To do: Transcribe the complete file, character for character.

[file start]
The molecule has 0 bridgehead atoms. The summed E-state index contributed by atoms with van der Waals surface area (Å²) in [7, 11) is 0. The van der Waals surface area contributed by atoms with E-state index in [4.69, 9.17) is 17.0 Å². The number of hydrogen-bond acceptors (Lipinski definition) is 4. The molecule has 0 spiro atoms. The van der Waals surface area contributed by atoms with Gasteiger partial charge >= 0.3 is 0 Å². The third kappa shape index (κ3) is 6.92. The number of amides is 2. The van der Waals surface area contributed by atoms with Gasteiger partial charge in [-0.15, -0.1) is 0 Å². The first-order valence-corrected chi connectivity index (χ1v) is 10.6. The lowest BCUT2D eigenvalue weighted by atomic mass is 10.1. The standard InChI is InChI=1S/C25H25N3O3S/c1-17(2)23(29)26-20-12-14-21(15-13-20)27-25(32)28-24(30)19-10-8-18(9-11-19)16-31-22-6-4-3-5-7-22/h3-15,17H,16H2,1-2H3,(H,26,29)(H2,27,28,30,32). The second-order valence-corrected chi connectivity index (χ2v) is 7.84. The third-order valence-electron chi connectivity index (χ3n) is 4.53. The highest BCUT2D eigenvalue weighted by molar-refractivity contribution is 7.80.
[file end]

The molecule has 0 bridgehead atoms. The summed E-state index contributed by atoms with van der Waals surface area (Å²) in [7, 11) is 0. The van der Waals surface area contributed by atoms with E-state index in [4.69, 9.17) is 17.0 Å². The number of hydrogen-bond acceptors (Lipinski definition) is 4. The molecule has 0 spiro atoms. The van der Waals surface area contributed by atoms with Gasteiger partial charge >= 0.3 is 0 Å². The third kappa shape index (κ3) is 6.92. The number of amides is 2. The van der Waals surface area contributed by atoms with Gasteiger partial charge in [-0.15, -0.1) is 0 Å². The first-order valence-corrected chi connectivity index (χ1v) is 10.6. The lowest BCUT2D eigenvalue weighted by atomic mass is 10.1. The standard InChI is InChI=1S/C25H25N3O3S/c1-17(2)23(29)26-20-12-14-21(15-13-20)27-25(32)28-24(30)19-10-8-18(9-11-19)16-31-22-6-4-3-5-7-22/h3-15,17H,16H2,1-2H3,(H,26,29)(H2,27,28,30,32). The second-order valence-corrected chi connectivity index (χ2v) is 7.84. The third-order valence-electron chi connectivity index (χ3n) is 4.53. The highest BCUT2D eigenvalue weighted by molar-refractivity contribution is 7.80.